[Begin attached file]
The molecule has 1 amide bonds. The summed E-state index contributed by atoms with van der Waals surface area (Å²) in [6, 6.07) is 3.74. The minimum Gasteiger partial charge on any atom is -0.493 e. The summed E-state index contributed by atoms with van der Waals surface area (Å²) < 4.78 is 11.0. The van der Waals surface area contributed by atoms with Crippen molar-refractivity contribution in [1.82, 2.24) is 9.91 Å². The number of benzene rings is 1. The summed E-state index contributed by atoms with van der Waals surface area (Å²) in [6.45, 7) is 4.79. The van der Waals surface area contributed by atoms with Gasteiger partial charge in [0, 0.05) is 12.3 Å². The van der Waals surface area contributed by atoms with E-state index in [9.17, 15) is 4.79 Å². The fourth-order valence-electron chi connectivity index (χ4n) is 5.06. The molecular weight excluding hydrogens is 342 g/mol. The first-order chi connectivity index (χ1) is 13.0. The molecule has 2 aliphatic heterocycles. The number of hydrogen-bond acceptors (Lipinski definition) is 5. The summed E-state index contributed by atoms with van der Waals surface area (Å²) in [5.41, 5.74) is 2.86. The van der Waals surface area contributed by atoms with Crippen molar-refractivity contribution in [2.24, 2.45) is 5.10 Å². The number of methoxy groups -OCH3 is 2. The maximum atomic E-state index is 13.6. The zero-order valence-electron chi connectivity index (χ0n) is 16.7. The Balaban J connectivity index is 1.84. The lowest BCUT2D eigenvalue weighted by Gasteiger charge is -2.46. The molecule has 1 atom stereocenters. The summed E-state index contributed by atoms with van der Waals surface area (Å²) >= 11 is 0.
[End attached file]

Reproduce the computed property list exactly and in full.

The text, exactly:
The molecule has 1 amide bonds. The summed E-state index contributed by atoms with van der Waals surface area (Å²) in [6, 6.07) is 3.74. The minimum Gasteiger partial charge on any atom is -0.493 e. The summed E-state index contributed by atoms with van der Waals surface area (Å²) < 4.78 is 11.0. The van der Waals surface area contributed by atoms with Crippen molar-refractivity contribution in [1.82, 2.24) is 9.91 Å². The number of benzene rings is 1. The summed E-state index contributed by atoms with van der Waals surface area (Å²) in [6.45, 7) is 4.79. The van der Waals surface area contributed by atoms with Gasteiger partial charge in [0, 0.05) is 12.3 Å². The van der Waals surface area contributed by atoms with E-state index in [9.17, 15) is 4.79 Å². The fourth-order valence-electron chi connectivity index (χ4n) is 5.06. The molecular weight excluding hydrogens is 342 g/mol. The first-order chi connectivity index (χ1) is 13.0. The molecule has 2 aliphatic heterocycles. The number of hydrogen-bond acceptors (Lipinski definition) is 5. The summed E-state index contributed by atoms with van der Waals surface area (Å²) in [5.41, 5.74) is 2.86. The van der Waals surface area contributed by atoms with Crippen molar-refractivity contribution in [2.24, 2.45) is 5.10 Å². The number of methoxy groups -OCH3 is 2. The maximum atomic E-state index is 13.6. The zero-order valence-electron chi connectivity index (χ0n) is 16.7. The Balaban J connectivity index is 1.84. The lowest BCUT2D eigenvalue weighted by Gasteiger charge is -2.46. The molecule has 1 atom stereocenters. The summed E-state index contributed by atoms with van der Waals surface area (Å²) >= 11 is 0.